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Edited Transcript of FLY earnings conference call or presentation 27-Feb-20 2:00pm GMT

·28 mins read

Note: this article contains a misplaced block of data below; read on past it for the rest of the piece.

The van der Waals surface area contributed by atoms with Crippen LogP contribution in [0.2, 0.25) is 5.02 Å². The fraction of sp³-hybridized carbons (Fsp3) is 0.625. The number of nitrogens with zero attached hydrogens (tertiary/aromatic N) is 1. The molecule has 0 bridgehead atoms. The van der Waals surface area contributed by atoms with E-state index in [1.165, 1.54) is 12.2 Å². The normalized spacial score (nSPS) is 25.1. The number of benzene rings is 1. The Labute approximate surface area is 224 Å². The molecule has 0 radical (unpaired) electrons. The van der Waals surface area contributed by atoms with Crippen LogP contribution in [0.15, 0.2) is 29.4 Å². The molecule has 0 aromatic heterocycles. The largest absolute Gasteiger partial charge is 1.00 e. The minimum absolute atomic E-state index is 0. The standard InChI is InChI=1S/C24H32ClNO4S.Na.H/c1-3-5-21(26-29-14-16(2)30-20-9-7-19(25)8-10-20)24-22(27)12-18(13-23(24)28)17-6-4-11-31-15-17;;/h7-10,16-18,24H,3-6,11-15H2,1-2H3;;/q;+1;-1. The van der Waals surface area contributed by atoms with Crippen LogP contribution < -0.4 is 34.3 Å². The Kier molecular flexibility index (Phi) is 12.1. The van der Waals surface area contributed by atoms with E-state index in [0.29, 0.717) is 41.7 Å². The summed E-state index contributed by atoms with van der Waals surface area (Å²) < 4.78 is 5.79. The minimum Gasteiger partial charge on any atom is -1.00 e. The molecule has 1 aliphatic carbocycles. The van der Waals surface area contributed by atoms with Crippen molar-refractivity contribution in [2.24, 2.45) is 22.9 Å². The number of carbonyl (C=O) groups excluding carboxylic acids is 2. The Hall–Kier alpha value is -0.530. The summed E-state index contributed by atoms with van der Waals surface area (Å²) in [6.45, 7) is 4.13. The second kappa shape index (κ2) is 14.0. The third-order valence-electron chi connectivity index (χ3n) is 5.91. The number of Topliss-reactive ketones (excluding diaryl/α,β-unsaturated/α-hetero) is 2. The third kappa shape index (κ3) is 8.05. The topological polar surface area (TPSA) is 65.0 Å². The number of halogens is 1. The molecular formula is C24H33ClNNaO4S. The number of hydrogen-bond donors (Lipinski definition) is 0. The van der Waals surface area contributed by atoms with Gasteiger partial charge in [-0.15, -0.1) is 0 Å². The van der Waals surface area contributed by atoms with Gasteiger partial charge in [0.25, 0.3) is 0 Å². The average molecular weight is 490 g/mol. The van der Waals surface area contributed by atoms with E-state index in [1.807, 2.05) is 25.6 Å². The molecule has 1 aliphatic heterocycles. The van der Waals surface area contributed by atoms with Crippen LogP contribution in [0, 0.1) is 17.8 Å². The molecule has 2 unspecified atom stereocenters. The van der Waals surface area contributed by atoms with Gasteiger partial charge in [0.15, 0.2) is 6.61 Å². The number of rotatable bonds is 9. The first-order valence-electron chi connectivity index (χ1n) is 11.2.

Q4 2019 FLY Leasing Ltd Earnings Call DUBLIN Mar 12, 2020 (Thomson StreetEvents) -- Edited Transcript of FLY Leasing Ltd earnings conference call or presentation Thursday, February 27, 2020 at 2:00:00pm GMT TEXT version of Transcript ================================================================================ Corporate Participants ================================================================================ * Colm Barrington Fly Leasing Limited - CEO & Director * Julie G. Ruehl Fly Leasing Limited - CFO * Matt Dallas Fly Leasing Limited - Investor Contact ================================================================================ Conference Call Participants ================================================================================ * Abdulrahman S. Tambal JP Morgan Chase & Co, Research Division - Analyst * Catherine Maureen O'Brien Goldman Sachs Group Inc., Research Division - Equity Analyst * Conor T. Cunningham Cowen and Company, LLC, Research Division - Associate * Koosh Rohit Patel Deutsche Bank AG, Research Division - Research Associate * Steven Zissis BBAM US LP - CEO and President ================================================================================ Presentation -------------------------------------------------------------------------------- Operator [1] -------------------------------------------------------------------------------- Good morning, ladies and gentlemen, and welcome to the Fly Leasing Fourth Quarter and Full Year 2019 Earnings Conference Call. (Operator Instructions) I would now like to turn the conference over to your host, Matt Dallas, with Investor Relations. -------------------------------------------------------------------------------- Matt Dallas, Fly Leasing Limited - Investor Contact [2] -------------------------------------------------------------------------------- Thank you, and good morning. I'm Matt Dallas, the Investor Relations Manager of Fly Leasing, and I'd like to welcome everyone to our fourth quarter and full year 2019 earnings conference call. Fly Leasing, which we will refer to as “FLY” or “the company”, issued its fourth quarter and full year earnings results press release, which is posted on the company's website, at flyleasing.com. We have a slide presentation that accompanies today's call which is available to participants on the webcast. If you are not accessing the webcast, you can find a copy of today's presentation in the Investor Relations section of our website on the Events & Presentations page. Representing the company today on this call will be Colm Barrington, our Chief Executive Officer; Julie Ruehl, our Chief Financial Officer; and Steve Zissis, the President and CEO of BBAM, the company that manages and services FLY's fleet. This conference call contains forward-looking statements within the meaning of the Private Securities Litigation Reform Act of 1995. Forward-looking statements include, but are not limited to, statements regarding the outlook for the company's future business and financial performance. Forward-looking statements are based on the current expectations and assumptions of FLY's management, which are subject to uncertainties, risks and changes in circumstances that are difficult to predict. Actual outcomes and results may differ materially due to factors that are summarized in the earnings press release and are described more fully in the company's filings with the SEC. Please refer to these sources for additional information. An archived webcast of this call will be available for 1 year on the company's website. And with that, I'd like to hand the call over to Colm Barrington, the CEO of Fly Leasing. Colm? -------------------------------------------------------------------------------- Colm Barrington, Fly Leasing Limited - CEO & Director [3] -------------------------------------------------------------------------------- Thank you, Matt, and welcome, everybody, and thank you all for joining us. FLY has reported excellent financial results for the fourth quarter and full year of 2019. Indeed, 2019 was FLY's best year ever, with record-high operating lease revenue of $464 million, record-high earnings per share of $7.12 and a record-high return on equity of 29.2%. We've ascribed the success to the strategy that we put in place over the last few years and which has been executed expertly by the BBAM team and supported by strong industry conditions. We've entered the new year with a robust growth pipeline of latest-technology Airbus narrowbody aircraft, an attractive fleet of high-demand aircraft on long-term leases to a diverse group of global airlines and the strongest balance sheet in our company's history. To address the news which is on everyone's mind this morning, we are monitoring the outbreak of the coronavirus, or COVID-19, and are in constant dialogue with our lessees and business partners worldwide. The virus is first and foremost a health crisis, and our sympathies are with all those impacted by it. To date, there has been no negative impact of the coronavirus on FLY in terms of contracted payments of our lessees. That said, the virus will certainly have a negative impact on passenger demand and global airline profits this year as airlines have canceled services domestically within China, into and out of China, and increasingly more broadly. At this point, no one knows how long the impact of the coronavirus or, indeed, the virus itself will last or how much further it will spread. However, FLY and BBAM executives have decades of experience through multiple cycles in the aircraft leasing industry, including financial crises, wars, terrorist attacks and prior viral outbreaks. We know from experience that historically the profit margins of aircraft lessors have been much more stable than those of airlines, even through severe shocks. And we know, too, that if history is repeated air traffic flows and airline profitability are likely to recover rapidly once the current crisis has abated. Turning from one headline to another, the continuing grounding of the 737 MAX and the delay in delivery of Airbus models are likely to impact aircraft supply again in 2020. As a reminder, the MAX situation has little direct impact on FLY. Our 2 MAX aircraft were acquired under a purchase-leaseback transaction and both are on long-term leases. We do not have any MAXs on order. FLY enters 2020 with the strongest balance sheet in our company's history, with more than $330 million in cash, a net debt-to-equity ratio of 2.3x and no near-term debt maturities. We are well positioned to support our committed pipeline and to act nimbly in the event opportunities should arise. We will continue to execute on our strategy, with a relentless focus on delivering value for our shareholders. Operationally, FLY had a very good year in 2019, thanks to the implementation of our strategy and the comprehensive acquisition, financing, leasing, management and disposition services provided by BBAM's global platform. BBAM remains a strong and active partner for FLY, with its principals owning 18% of FLY's stock. We acquired our first A321neo at year-end, and during 2019 we purchased a total of 11 aircraft for a total investment of $332 million. At the start of 2020, FLY had 11 more aircraft contracted for purchase this year, including 7 A320neo Family aircraft. These purchases represent an investment of approximately $450 million. As of today, 1 of these 11 aircraft has been delivered to FLY. In 2019, we sold 35 aircraft, for total proceeds, including end of lease income, of approximately $900 million, generating total economic gains of $149 million, an 18% premium to the book value of the aircraft sold. The average age of these 35 aircraft was more than 10 years. Incidentally, in the 5 years since the start of 2015 FLY has sold a total of 113 aircraft from its portfolio. These 113 sales have generated total economic gains of $268 million, a 10% premium to our net book value. Our profitable sales are not one-off or select events and demonstrate the value contained in our balance sheet. The sales during the last 5 years have included 88 of the 127 aircraft that we owned on January 1, 2015. At the end of 2019, FLY had 8 aircraft contracted for sale. Of these contracted sales, 3 have been completed and the remaining 5 are expected to close in the first half of 2020. In 2019, our annual lease rate factor was 11.3%. At year-end, our average fleet age was 7.6 years and our average remaining lease term was 5.3 years. We started off 2020 with 6 aircraft remaining to be remarketed this year; all but 2 of these are now committed. And during 2019 our fleet utilization was 99%. FLY has continued to maintain a consistent operational strategy based on 3 main principles: disciplined aircraft acquisitions, conservative financing and active fleet management. We are rigorous on pricing, refusing to overpay for aircraft, to accept marginal lease terms or to add less-popular models merely to build our fleet size. Aircraft that are purchased conservatively provide better lease margins and produce stronger and more consistent gains when they're sold on to third parties. FLY's sales of aircraft at substantial gains quarter-after-quarter and year-after-year validate the strategy and demonstrate that we have been executing it in a consistent and disciplined way. FLY had outstanding financial results in 2019, our best year ever. While Julie will take you through the detailed financials for the fourth quarter and full year later in the call, I'd like to give you some headlines for the year. Our total revenues of $575 million were 37% ahead of the previous year. Our adjusted net income of $246 million corresponded to an EPS of $7.75. At year-end, our book value per share was $28.42, a 32% increase during the year. We had an adjusted return on equity of 32%. At year-end, our net debt to equity was 2.3x. And then, finally, FLY has cash and balance sheet capacity to fund our committed aircraft purchases plus other aircraft that we expect to acquire opportunistically. Our results reflect the significant developments of FLY over the last 3 years, selling older and less-performing aircraft, optimizing our capital structure and, most importantly, upgrading our fleet with newer and more profitable aircraft. We plan to continue these activities. During the year, our positive performance and financial outlook was recognized by 1-notch upgrades in our corporate rating from Standard & Poor's and an upgrade to Credit Watch Positive from Moody's. These factors, along with our strong earnings and balance sheet, have already had a positive impact on FLY's funding cost. In November, we repriced our $385 million term loan to LIBOR plus 1.75%, a 25-basis-point margin reduction, while at the same time extending the term by more than 2 years, to August 2025. The term loan is our largest facility. FLY's financing is conservative, based principally on long-dated, amortizing secure debt. We have demonstrated that we can reduce leverage in an accelerated manner, having reduced it from 4x equity at the end of 2018 following completion of our large portfolio acquisition in that year, to 2.3x equity at year-end 2019. For both our shareholders and lenders a particularly impressive feature of FLY's performance over the last 2 years has been the substantial growth in our book value, which stood at $878 million at year-end 2019, a 25% increase year-over-year. This growth has also been reflected in our book value per share, which has grown by 46% in the last 2 years and stood at $28.42 on December 31, last. FLY has a $1.6 billion pipeline of committed aircraft deliveries, most of which is either on lease or committed to lessees. We're also focused on additional acquisitions and will buy more aircraft if they meet the disciplined investment criteria that I referred to earlier. We are particularly excited about our 21 committed A320neo Family purchase-leaseback aircraft, the first of which we acquired in December. We have 7 more A320 Family aircraft, a mixture of A320neos and A321neos, scheduled for delivery in 2020 and 11 more in 2021, with the last 2 aircraft in this program expected in 2022. We've also exercised 8 options for A320neo Family aircraft, with 9 unexercised options remaining. FLY remains a compelling value proposition, as our shares continue to trade at a significant discount to book value per share and at a low multiple of our EPS. We're experiencing a positive supply-demand relationship to the attractive and popular narrowbody aircraft that comprise approximately 70% of FLY's fleet. Meanwhile, we have a $2 billion pipeline of new narrowbody acquisitions, including 28 A320neo Family aircraft, where the latest technology and the cleanest narrowbodies in production and which have proven to be particularly popular with airlines around the world. FLY and its shareholders also benefit from the world's leading aircraft and lease management services provided by BBAM. We have low leverage, improved financial ratings and (inaudible) capacity based largely on long-dated and secure debt. The financial markets remain supportive to FLY and to our industry, generally, both in terms of providing attractive debt and as buyers of aircraft on lease. We operate in a global aviation industry in which despite negative macro issues such as the one we are facing today passenger numbers have doubled every 15 years since 1988. And remember that this impressive growth over more than 30 years was in spite of 2 Gulf wars, SARS, 9/11 and the world financial crisis. With that, I'll hand over to our CFO, Julie Ruehl, to take you through our fourth quarter and full-year financial overview. -------------------------------------------------------------------------------- Julie G. Ruehl, Fly Leasing Limited - CFO [4] -------------------------------------------------------------------------------- Thank you, Colm. For Q4, FLY is reporting record net income of $75.2 million, a $44 million increase from Q4 2018. Earnings per share increased over 150%, from $0.95 a year ago to $2.43 in the current quarter. FLY achieved ROE of 35.9%, the seventh consecutive quarter of double-digit ROE and a more than 100% increase from the year-ago quarter. These stellar financial results were driven largely by aircraft sales, as we sold 10 aircraft in the quarter with an average age of nearly 12 years, including FLY's 2 A340s which were each sold for an economic gain. 6 of the aircraft sales were from portfolio sales as strong demand continues in the secondary market, while the other 4 aircraft were sold when the leases expired. For the full year, FLY is reporting net income of $225.9 million, also a record for FLY and a $140 million increase from 2018. Earnings per share increased nearly 150%, to $7.12 from $2.88 in the prior year. ROE was 29.2% for the year, a more than 100% increase from 2018. Our record financial results for the year were driven largely by the sale of 35 aircraft, with an average age of over 10 years, as well as a larger average fleet size. As a result of FLY's outstanding financial results for the year and the rapid deleveraging enabled by selling aircraft at significant gains to book value, we ended the year with a net debt-to-equity ratio of 2.3x, down from 4x at the beginning of the year and beating our year-end estimate of 2.5x. On the revenue side, FLY's operating lease rental revenue in Q4 2019 decreased to $88.6 million, driven by the aircraft sales we have discussed on the call. Although operating lease rental revenue declined versus Q4 2018, we look forward to a ramp-up this year given our acquisition pipeline and continue to believe the quality of earnings is strong, as demonstrated by FLY's increased net spread. Total revenue increased 26%, to $154.3 million, in Q4 2019, from $122.3 million in Q4 2018. In Q4 2019, FLY recognized $48.4 million of end of lease income, the vast majority of which was related to aircraft that were sold at lease expiration. FLY recognized $14.7 million of net gains on the sale of aircraft in Q4, which together with retained end of lease income represents a 31% premium to net book value of the 10 aircraft sold. For the full year, FLY's operating lease rental revenue increased $1.7 million, based on a larger average fleet, while total revenues increased $156.7 million, to $575 million, or over 37%. In 2019, FLY recognized $78.8 million of end of lease income, as compared to $20.3 million in the prior year. FLY recognized $97.3 million of net gains on the sale of aircraft in 2019 from the sale of 35 aircraft, which combined with retained end of lease income represents an 18% premium to net book value. Turning to expenses, Q4 depreciation decreased as compared to the prior year quarter due to aircraft sales, while interest expense declined more significantly due to a number of factors. While aircraft sales are the largest contributing factor to the decrease in interest expense, we have also decreased our cost of debt through our active liability management efforts. In addition, we have a higher level of unencumbered assets than a year ago. SG&A expense is up $0.6 million in Q4 as compared to the year-ago quarter, primarily due to fleet activities, a portion of which are lease-related costs that previously had been deferred and amortized and are now expensed under the new lease accounting standard. Also in Q4, FLY incurred a $4.3 million loss on modification and extinguishment of debt, the majority of which represents noncash write-offs of debt costs. The debt modification and extinguishment costs incurred were related to the repricing and extension of the term loan and the repayment of our warehouse facility which carried a higher rate of interest than other facilities as well as debt repayments due to aircraft sales. Over all, total expenses as a percentage of total revenues declined from 74% to 49% in Q4 2019 as compared to Q4 2018, a decrease of 34%. For the full year, although operating lease rental revenue increased, both depreciation and interest expense were down. This is primarily due to aircraft sales, with interest expense declining more significantly due to the factors I just noted with respect to Q4. SG&A expense is up $4.1 million for 2019, primarily due to fleet activities, including lease-related costs, as well as higher management and servicing fees due to fleet growth. For the full year, total expenses as a percentage of total revenues dropped 26% as compared to 2018. Now I'd like to cover our guidance for Q1 2020. For the first quarter of 2020, we are expecting operating lease rental revenue of $86 million to $87 million. We expect amortization of lease incentives of $1 million. Gain on sale of aircraft is expected to be $32 million to $33 million. We expect end of lease income of approximately $2 million. Depreciation expense will be approximately $31 million to $32 million. We expect interest expense of $27 million to $28 million. Debt extinguishment costs are expected to be approximately $1 million, related to aircraft sales. Maintenance and other costs are expected to be $1 million to $2 million. We expect SG&A expense of approximately $8 million, without consideration of any foreign exchange gains or losses that may occur. Over all, Q1 pretax income is expected to be more than $50 million. With record net income in 2019 and positive momentum extending into 2020, we expect FLY's leverage level to remain low, with a net debt-to-equity ratio below 3x in the near term. I'll turn it back to Colm now for his closing remarks. -------------------------------------------------------------------------------- Colm Barrington, Fly Leasing Limited - CEO & Director [5] -------------------------------------------------------------------------------- Thank you, Julie. So let's recap onto the highlights of 2019. We achieved a 37% growth in total revenues, to $575 million. We sold 35 aircraft, for an economic gain of $149 million, 18% above book value. We produced $246 million of adjusted net income, equivalent to $7.75 of adjusted EPS. And we produced a 32% adjusted ROE. We continued our track record of growing book value, which was $28.42 per share at year-end, 32% higher than a year ago. We reduced our leverage considerably during the year, bringing it down to 2.3x. Meanwhile, looking ahead, we have a pipeline of aircraft, including options, valued at $2.1 billion and including 37 of the latest-generation Airbus NEO aircraft. We expect to add to this pipeline through acquisitions and have over $900 million in unrestricted cash and unencumbered assets. And as Julie has just said, we've given pretax guidance of over $50 million for the March quarter. These outcomes are obviously all highly positive and demonstrate that FLY continues to represent a real value proposition. So with that we're now ready to take questions. ================================================================================ Questions and Answers -------------------------------------------------------------------------------- Operator [1] -------------------------------------------------------------------------------- (Operator Instructions) Your first question comes from Catherine O'Brien, with Goldman Sachs. -------------------------------------------------------------------------------- Catherine Maureen O'Brien, Goldman Sachs Group Inc., Research Division - Equity Analyst [2] -------------------------------------------------------------------------------- So in the past I believe you've noted -- I believe in the past that you've noted that the decision to exercise your remaining A320neo options there's still quite a bit of time before you have to make that decision. But I guess, first, could you give a sense of when the first of those decisions need to be made. And then does the calculus for exercising those change at all with the impact of the coronavirus? Or do you think there is sufficient demand for these aircraft due to the MAX grounding and Airbus delivery delays? -------------------------------------------------------------------------------- Colm Barrington, Fly Leasing Limited - CEO & Director [3] -------------------------------------------------------------------------------- Well I think as we said in our prepared remarks, Catherine, we've exercised 8 of the 17 options we still have remaining to us now. And these are for delivery over the next few years. So the BBAM team are out marketing those aircraft now. We are finding very strong interest in the aircraft type. Modern fuel-efficient aircraft are very much aligned with airlines' interest at the moment. And obviously it's too soon to say if the coronavirus will have any impact on that, but so far we have found no impact of the virus on our marketing. So we will be making decisions on the remaining options over the next few years, but there's no hurry on us to decide on those. -------------------------------------------------------------------------------- Catherine Maureen O'Brien, Goldman Sachs Group Inc., Research Division - Equity Analyst [4] -------------------------------------------------------------------------------- Is there any -- like, is there a period when you will have to make that decision? Or is it pretty flexible on the remaining 9? -------------------------------------------------------------------------------- Colm Barrington, Fly Leasing Limited - CEO & Director [5] -------------------------------------------------------------------------------- It's pretty flexible on the remaining 9. It's not within the next year or two. -------------------------------------------------------------------------------- Catherine Maureen O'Brien, Goldman Sachs Group Inc., Research Division - Equity Analyst [6] -------------------------------------------------------------------------------- Understood. And then my second question... -------------------------------------------------------------------------------- Colm Barrington, Fly Leasing Limited - CEO & Director [7] -------------------------------------------------------------------------------- Those options spread out through the whole -- that whole program spreads out through 2025. -------------------------------------------------------------------------------- Catherine Maureen O'Brien, Goldman Sachs Group Inc., Research Division - Equity Analyst [8] -------------------------------------------------------------------------------- Okay. Understood. Thank you. And then in terms of your aircraft sales, are you still seeing the same level of appetite for your owned aircraft as you were maybe, say, 6 months ago? And then are there any particular variants where you're seeing the most interest? And then I guess kind of a secondary question to that is, obviously after a very active year of aircraft sales in 2019 can you frame your expectations for this year? Are you done culling the fleet? Or is there more to come? So I guess a long-winded question, but mostly is appetite still the same, any particular variants you're seeing particular demand for and then expectations for this year. -------------------------------------------------------------------------------- Colm Barrington, Fly Leasing Limited - CEO & Director [9] -------------------------------------------------------------------------------- Steve, would you like to comment on that? -------------------------------------------------------------------------------- Steven Zissis, BBAM US LP - CEO and President [10] -------------------------------------------------------------------------------- Sure, sure. So Catherine, for 2020 FLY is budgeting between 5 and 7 aircraft sales. In terms of demand, and this is really previrus because everything is evolving pretty quickly now, demand has still been very strong, primarily driven by all this new capital that's come into the sector, especially what we call ABS accumulators, people looking to put portfolios together to ABS, plus the other various funds that are buying for a long-term hold. So right now we don't see any waning of demand. But again it's early days in this virus and we're hoping that things do slow down so it gives us an opportunity to go out and acquire some better-returning deals for FLY. -------------------------------------------------------------------------------- Catherine Maureen O'Brien, Goldman Sachs Group Inc., Research Division - Equity Analyst [11] -------------------------------------------------------------------------------- Okay. Understood. And then just maybe one quick modeling one. What's the appropriate tax rate to use, going forward? I believe last year you had mentioned 15%, but it seems like this year it came in a bit lower than that. -------------------------------------------------------------------------------- Colm Barrington, Fly Leasing Limited - CEO & Director [12] -------------------------------------------------------------------------------- Julie, would you like to comment on that one? -------------------------------------------------------------------------------- Julie G. Ruehl, Fly Leasing Limited - CFO [13] -------------------------------------------------------------------------------- Yes. Hi, Catherine. So I think for our purposes we're looking at the statutory rate in Ireland, which is 12.5%. We did have some, a little noise in Q4. So it was much lower than that. But going forward, we do expect a tax rate approximating the statutory rate in Ireland. -------------------------------------------------------------------------------- Operator [14] -------------------------------------------------------------------------------- Your next question comes from Helane Becker with Cowen. -------------------------------------------------------------------------------- Conor T. Cunningham, Cowen and Company, LLC, Research Division - Associate [15] -------------------------------------------------------------------------------- It's actually Conor Cunningham on for Helane. Just on AirAsia, we've seen that they're looking to defer some lease payments given the coronavirus. So do you have any other customers that are looking to do the same? And is that contemplated within your rental guidance right now? -------------------------------------------------------------------------------- Colm Barrington, Fly Leasing Limited - CEO & Director [16] -------------------------------------------------------------------------------- Well Conor, I think the only airline that has actually asked to defer a rental payment is AirAsia X, to which we don't have any exposure. And it's only, I think it's only a minority ownership by the AirAsia Group. So we have not had any requests for rent reductions or deferrals at this point in time. -------------------------------------------------------------------------------- Conor T. Cunningham, Cowen and Company, LLC, Research Division - Associate [17] -------------------------------------------------------------------------------- Okay. Great. And then appreciate the move that you guys have done in improving the quality of the fleet over the past couple of years, but your lease equipment assets are now back to where they were at the end of 2016. Just curious if you could speak to what you would, how you envision the fleet over the next 5 to 10 years. Like, what size do you want to get to? Is there a goal? Just curious if you have any thoughts there. -------------------------------------------------------------------------------- Colm Barrington, Fly Leasing Limited - CEO & Director [18] -------------------------------------------------------------------------------- Well we don't have any specific goal, Conor. But as you've seen from our presentation we have a reasonably good pipeline of the latest-technology A320neos. So we continue to focus on the popular, high-tech, modern aircraft. We will opportunistically buy some reasonably modern midlife other types, but basically our focus now will be on the latest technology because I think that's where airlines are going themselves. I think that the whole concern about the environment, airlines are consistently looking now for the most modern aircraft with the lowest emissions. -------------------------------------------------------------------------------- Conor T. Cunningham, Cowen and Company, LLC, Research Division - Associate [19] -------------------------------------------------------------------------------- Okay. Great. And then just a last one. There's been some chatter about potential opportunities to alleviate some financial stress of some customers in China. Just curious if you guys have had conversations like that, as well, and if you have really any appetite to do something like that currently. -------------------------------------------------------------------------------- Colm Barrington, Fly Leasing Limited - CEO & Director [20] -------------------------------------------------------------------------------- Look, I think again, as we said in our prepared remarks, that the whole virus and, particularly, in China it's a health crisis at the moment, and that's where we're most focused on. We have long-term relationships with a lot of airlines in China and in Asia; in fact, around the world. Some of these go back over 30 years. We'll obviously work with those clients as best we can to support them as best we can. And if there are opportunities for either moving aircraft or sale-leasebacks or whatever we'll certainly look at it; again, but however, all the time putting best interest of clients and stakeholders in the top of our mind. -------------------------------------------------------------------------------- Operator [21] -------------------------------------------------------------------------------- (Operator Instructions) Your next question comes from Koosh Patel, with Deutsche Bank. -------------------------------------------------------------------------------- Koosh Rohit Patel, Deutsche Bank AG, Research Division - Research Associate [22] -------------------------------------------------------------------------------- Just had a couple here. On the options you have on the NEOs, could you let us know when the first of those 8 is going to deliver? Or is that a part of what you have in 2020, the 7 you're talking about? -------------------------------------------------------------------------------- Colm Barrington, Fly Leasing Limited - CEO & Director [23] -------------------------------------------------------------------------------- The options -- Steve, I don't know whether you'd like to comment on that, Steve. It's not one of the 7. Steve, do you want to comment on option deliveries? -------------------------------------------------------------------------------- Steven Zissis, BBAM US LP - CEO and President [24] -------------------------------------------------------------------------------- Well Koosh, I would say that it's sort of fluid right now, for 2 reasons: because of the virus that's going around but also because of the production line at Airbus. And so we're in constant discussions with AirAsia about picking up these options. And we may pick up some as early as the end of this year, but it's more likely it will be later in '22 and '23 that you'll see us pick up options. -------------------------------------------------------------------------------- Koosh Rohit Patel, Deutsche Bank AG, Research Division - Research Associate [25] -------------------------------------------------------------------------------- Got it. And then when I think about the pricing you receive on these aircraft it's -- I guess the perception in the industry is that an airline typically is able to negotiate a better rate than a lessor. So is it true to assume that you would get the same pricing that AirAsia has negotiated on these assets? Or is there a renegotiation of the price? How should we think about that? -------------------------------------------------------------------------------- Colm Barrington, Fly Leasing Limited - CEO & Director [26] -------------------------------------------------------------------------------- Steve, do you want to [answer that]? -------------------------------------------------------------------------------- Steven Zissis, BBAM US LP - CEO and President [27] -------------------------------------------------------------------------------- Sure. Look, the best way to think about it is that the pricing is not something that AirAsia or Airbus will disclose. We've negotiated our prices upfront when we did the original package with AirAsia on the deal. So it's set in stone, subject to escalations and what-have-you. So I can't comment whether it's their price because we don't have visibility on what their discounts were. We just know that they were attractive prices for us and it made sense. -------------------------------------------------------------------------------- Colm Barrington, Fly Leasing Limited - CEO & Director [28] -------------------------------------------------------------------------------- And I think to add to that, Koosh, just the reason we can be flexible on all of this is we don't have any predelivery payments up on these aircraft. -------------------------------------------------------------------------------- Koosh Rohit Patel, Deutsche Bank AG, Research Division - Research Associate [29] -------------------------------------------------------------------------------- Okay. That's very helpful. And then, lastly, have you seen any change in behavior from any of the Chinese lessors with whom you may compete in the purchase-leaseback market over the course of the last couple of months? -------------------------------------------------------------------------------- Colm Barrington, Fly Leasing Limited - CEO & Director [30] -------------------------------------------------------------------------------- Steve, do you want to comment on that one, too? -------------------------------------------------------------------------------- Steven Zissis, BBAM US LP - CEO and President [31] -------------------------------------------------------------------------------- Yes, yes. The only observation I would make is that we've definitely seen in the last year the Chinese lessors selling more of their aircraft that they've acquired over the last 5 years than in the previous 5 years. Right? So they've become net sellers in my mind. But we haven't seen any material change since the virus, but we do expect that to change. Right? We think a lot of these guys are probably a little tight on funding or want to reduce their exposure, and I think you're going to see more opportunities coming out of the Chinese lessors. -------------------------------------------------------------------------------- Operator [32] -------------------------------------------------------------------------------- (Operator Instructions) Your next question comes from Jamie Baker, with J.P. Morgan. -------------------------------------------------------------------------------- Abdulrahman S. Tambal, JP Morgan Chase & Co, Research Division - Analyst [33] -------------------------------------------------------------------------------- This is Abdul Tambal on for Jamie and Mark. Most of my questions have been answered. But just to clarify, in your prepared remarks you mentioned that there's been no impact from the virus on your payments. So just to be clear, have you not seen any indication that the customers will ask for rental deferral or assistance? And how would you characterize the level of support that they may have either from you or other parties? -------------------------------------------------------------------------------- Colm Barrington, Fly Leasing Limited - CEO & Director [34] -------------------------------------------------------------------------------- Steve, do you want to comment on that one? -------------------------------------------------------------------------------- Steven Zissis, BBAM US LP - CEO and President [35] -------------------------------------------------------------------------------- Yes. So somebody in the Q&A asked about AirAsia. And just so everybody is clear, AirAsia X is a separately owned airline that is listed. AirAsia owns approximately 17% of that; so that's the AirAsia Group. That is the only airline in the AirAsia Group that is currently asking for deferrals. And as Colm said, we have zero exposure to AirAsia X. AirAsia Group, which includes all its affiliates in the Philippines, Indonesia, Thailand, India and Malaysia, has not requested any deferrals. And I would say that Tony is a unique manager, has a very deep bench at AirAsia and one of the most capable management teams that we've come across, and we think they will navigate this virus better than any airline in Asia. -------------------------------------------------------------------------------- Operator [36] -------------------------------------------------------------------------------- Ladies and gentlemen, this concludes today's conference. Thank you for participating, and have a wonderful day. You may now disconnect.